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For nearly 20 years the Ara Institute of Canterbury has been delivering free computing courses in the community. They started in 2001 with programmes at their first community hub in Madras street in the central city. Since then six more hubs have been established – four more in Christchurch, and one each in Timaru and Oamaru.

Each year up to 2000 people take advantage of a growing suite of computer programmes, which have traditionally been designed to broaden people’s employment opportunities, or help them move into a formal qualification such as the New Zealand Certificate in Computing Level 3 (also available free at the hubs) or Level 4 (available at the hubs but at a small fee).

During the lockdown tutors developed three new digital courses designed to help people use some of the free Google applications.

Of the well-established computer courses, Digital Basics is the most popular. This 25 hour programme gives people the skills needed to use a computer and mobile devise for basic purposes including, file management, email, using the Internet to find information – and how to make sure that they are using their computer in an ergonomically safe way.

The other long established courses are: Access for Beginners (30 hours); Access Enhanced (34 hours); Excel for Beginners (40 hours); Excel Enhanced (32 hours); Keyboarding for Beginners (24 hours); Power Point for Beginners (20 hours); Publisher for Beginners (40 hours); Web Design for Beginners (40 hours); Word for Beginners (40 hours); and Word Enhanced (80 hours).

Towards the end of last year Peter Nock’s ACE team started thinking about the need to provide people with free Google courses that, while not directly related to helping people into employment, would give them increasingly vital digital skills. Peter is an Academic Manager in the Department of Enterprise and Digital Innovation: ”We realised that a big part of our community cannot afford to buy products, and that there is a whole range of free software out there, provided by Google. There really is a digital divide in New Zealand and we thought that helping people learn about this software, which can be used on any device, might help to address the problem.”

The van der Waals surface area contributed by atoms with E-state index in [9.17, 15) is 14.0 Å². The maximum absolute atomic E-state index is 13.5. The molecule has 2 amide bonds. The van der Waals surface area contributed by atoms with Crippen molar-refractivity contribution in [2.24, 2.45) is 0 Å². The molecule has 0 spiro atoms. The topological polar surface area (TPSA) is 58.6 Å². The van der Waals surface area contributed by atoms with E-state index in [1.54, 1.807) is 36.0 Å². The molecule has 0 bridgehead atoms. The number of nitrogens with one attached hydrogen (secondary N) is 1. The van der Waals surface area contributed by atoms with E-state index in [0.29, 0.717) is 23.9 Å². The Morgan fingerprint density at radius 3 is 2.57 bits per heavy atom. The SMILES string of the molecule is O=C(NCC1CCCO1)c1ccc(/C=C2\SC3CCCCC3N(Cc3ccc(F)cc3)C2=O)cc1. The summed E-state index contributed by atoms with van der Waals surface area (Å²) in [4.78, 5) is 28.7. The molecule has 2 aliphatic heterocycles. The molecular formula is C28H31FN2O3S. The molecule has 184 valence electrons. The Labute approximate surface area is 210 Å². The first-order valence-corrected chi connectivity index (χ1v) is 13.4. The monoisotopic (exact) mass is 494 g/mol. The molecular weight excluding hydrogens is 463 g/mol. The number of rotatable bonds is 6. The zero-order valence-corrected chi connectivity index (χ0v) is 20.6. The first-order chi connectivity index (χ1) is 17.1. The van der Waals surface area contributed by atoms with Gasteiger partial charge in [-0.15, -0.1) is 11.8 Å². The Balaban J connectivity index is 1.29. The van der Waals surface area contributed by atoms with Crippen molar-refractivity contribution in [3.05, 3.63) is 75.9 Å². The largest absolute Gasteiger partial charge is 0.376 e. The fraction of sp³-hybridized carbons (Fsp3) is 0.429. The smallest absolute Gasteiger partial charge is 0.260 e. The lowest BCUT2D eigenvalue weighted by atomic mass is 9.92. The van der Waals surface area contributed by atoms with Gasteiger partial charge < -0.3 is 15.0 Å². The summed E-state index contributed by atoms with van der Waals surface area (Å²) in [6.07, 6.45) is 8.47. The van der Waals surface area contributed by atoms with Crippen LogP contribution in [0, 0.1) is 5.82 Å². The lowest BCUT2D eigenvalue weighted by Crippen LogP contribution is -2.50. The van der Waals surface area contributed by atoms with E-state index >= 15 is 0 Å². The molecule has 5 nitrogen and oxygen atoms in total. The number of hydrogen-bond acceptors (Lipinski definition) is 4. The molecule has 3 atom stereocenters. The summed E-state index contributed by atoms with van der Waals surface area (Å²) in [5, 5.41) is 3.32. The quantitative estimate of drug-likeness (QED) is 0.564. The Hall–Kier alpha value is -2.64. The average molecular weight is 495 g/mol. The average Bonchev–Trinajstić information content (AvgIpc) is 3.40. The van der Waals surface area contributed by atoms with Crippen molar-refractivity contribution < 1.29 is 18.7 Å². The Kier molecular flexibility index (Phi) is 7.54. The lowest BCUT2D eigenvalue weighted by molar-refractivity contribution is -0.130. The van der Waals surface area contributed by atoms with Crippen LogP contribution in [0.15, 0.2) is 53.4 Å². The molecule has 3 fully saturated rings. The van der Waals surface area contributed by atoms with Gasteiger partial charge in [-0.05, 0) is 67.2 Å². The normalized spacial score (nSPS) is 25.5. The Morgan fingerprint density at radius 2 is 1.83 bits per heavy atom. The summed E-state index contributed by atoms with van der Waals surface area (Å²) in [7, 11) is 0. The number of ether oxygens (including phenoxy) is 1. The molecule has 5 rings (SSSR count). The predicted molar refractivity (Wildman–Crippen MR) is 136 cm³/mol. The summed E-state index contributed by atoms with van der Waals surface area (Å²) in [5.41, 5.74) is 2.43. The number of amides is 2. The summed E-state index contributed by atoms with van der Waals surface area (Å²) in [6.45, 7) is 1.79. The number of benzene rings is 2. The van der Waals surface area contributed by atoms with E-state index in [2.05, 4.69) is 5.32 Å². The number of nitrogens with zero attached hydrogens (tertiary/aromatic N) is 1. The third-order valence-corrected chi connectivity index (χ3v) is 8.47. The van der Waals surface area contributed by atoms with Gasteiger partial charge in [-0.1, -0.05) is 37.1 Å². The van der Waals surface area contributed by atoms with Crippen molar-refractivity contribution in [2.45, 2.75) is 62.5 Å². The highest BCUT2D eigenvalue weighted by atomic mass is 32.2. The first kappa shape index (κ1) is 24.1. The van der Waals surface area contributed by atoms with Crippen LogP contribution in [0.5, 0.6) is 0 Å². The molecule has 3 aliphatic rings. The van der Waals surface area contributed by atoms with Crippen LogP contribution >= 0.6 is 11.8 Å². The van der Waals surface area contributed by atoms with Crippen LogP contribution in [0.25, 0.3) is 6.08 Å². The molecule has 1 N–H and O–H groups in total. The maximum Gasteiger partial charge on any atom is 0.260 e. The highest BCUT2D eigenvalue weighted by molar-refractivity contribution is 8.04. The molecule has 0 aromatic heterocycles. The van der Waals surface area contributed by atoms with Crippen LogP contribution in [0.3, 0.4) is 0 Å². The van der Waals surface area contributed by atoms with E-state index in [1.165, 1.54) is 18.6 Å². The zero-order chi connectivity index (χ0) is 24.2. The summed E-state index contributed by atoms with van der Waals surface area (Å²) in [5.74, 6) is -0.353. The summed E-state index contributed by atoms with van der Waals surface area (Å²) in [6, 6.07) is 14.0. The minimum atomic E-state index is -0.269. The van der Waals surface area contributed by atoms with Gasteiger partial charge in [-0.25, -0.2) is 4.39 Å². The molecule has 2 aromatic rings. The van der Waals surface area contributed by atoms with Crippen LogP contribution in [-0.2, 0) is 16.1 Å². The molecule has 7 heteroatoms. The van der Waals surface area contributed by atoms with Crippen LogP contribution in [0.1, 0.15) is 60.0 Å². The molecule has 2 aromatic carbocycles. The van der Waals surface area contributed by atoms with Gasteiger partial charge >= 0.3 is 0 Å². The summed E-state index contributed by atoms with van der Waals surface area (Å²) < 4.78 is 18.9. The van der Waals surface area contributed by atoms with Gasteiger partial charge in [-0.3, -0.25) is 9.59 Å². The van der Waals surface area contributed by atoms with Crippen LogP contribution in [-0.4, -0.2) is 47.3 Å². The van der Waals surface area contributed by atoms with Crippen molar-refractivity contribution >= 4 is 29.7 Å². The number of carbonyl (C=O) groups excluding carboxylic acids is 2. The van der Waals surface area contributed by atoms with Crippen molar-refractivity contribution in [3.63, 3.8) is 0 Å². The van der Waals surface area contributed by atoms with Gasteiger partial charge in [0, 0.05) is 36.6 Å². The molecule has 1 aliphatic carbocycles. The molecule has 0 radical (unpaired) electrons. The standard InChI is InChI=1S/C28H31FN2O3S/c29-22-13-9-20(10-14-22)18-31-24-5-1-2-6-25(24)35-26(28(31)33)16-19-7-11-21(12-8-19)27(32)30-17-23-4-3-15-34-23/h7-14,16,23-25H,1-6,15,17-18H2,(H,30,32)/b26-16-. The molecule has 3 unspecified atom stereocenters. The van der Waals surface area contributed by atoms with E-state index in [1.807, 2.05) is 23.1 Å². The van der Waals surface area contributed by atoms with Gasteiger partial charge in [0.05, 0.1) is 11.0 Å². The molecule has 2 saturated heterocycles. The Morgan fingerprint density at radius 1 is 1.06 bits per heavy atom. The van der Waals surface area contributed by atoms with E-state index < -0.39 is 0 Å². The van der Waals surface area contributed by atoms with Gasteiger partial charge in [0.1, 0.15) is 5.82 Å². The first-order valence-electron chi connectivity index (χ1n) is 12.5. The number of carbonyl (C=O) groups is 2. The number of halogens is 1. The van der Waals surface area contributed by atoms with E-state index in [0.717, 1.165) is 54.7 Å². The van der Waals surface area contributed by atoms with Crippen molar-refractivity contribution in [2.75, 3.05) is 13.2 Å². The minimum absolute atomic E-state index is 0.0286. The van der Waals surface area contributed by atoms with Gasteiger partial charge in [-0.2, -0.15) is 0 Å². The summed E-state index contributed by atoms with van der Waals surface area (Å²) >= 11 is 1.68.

As Peter explained, it wasn’t until the lockdown that they got started on the development process: “ACE courses are not really set up for online delivery. People work at their own pace, with expert help available. And during the lockdown many of our ACE learners, the majority of whom are women aged 30–55, may not have been able to use the only computer in their home because their children may have needed to use it for study. So,we organised a team of three of our tutors to use the lockdown time to develop three new programmes.”

Becoming a Digital Citizen is a free 40 hours course teaching about apps, scams, smartphones, online forms, online shopping and helping people to understand digital identity and security so that they can stay safe online.

Google Apps – Tips and Tricks, gives people an opportunity to learn applications like Google Earth, Maps and Lens, how to watch and share video using YouTube, how to connect with others using Gmail, Hangouts and Duo, ways of making notes and getting a reminder, and how to use speak, scan, type or draw to translate in over 100 languages.

Google for the Office is a 40-hour free course that teaches people how to use free alternatives of Microsoft Office tools like Word, Excel and PowerPoint. Because these Google files are web-based, they can be accessed from anywhere, using any device. Learners are taught how to set up a Google account so they can use Google Drive, Docs, Sheets, Slides and Forms, including how to use Forms to collect and analyse data.

As word got out about these programmes people quickly started to enrol.

Peter says they are going through a period of change post-Covid and thinking about offering new courses at the community hubs – in response to a changing employment market.

From his point of view, the ACE funding criteria for tertiary institutions can be challenging to work with when you want to deliver hands-on courses with smaller groups of learners, and fwhen there is a lot for them to learn. “A more flexible funding model would allow for different ways to offer these courses and in more innovative ways – for example to blend in some online learning. That would allow us to extend the work that we do addressing the digital divide.”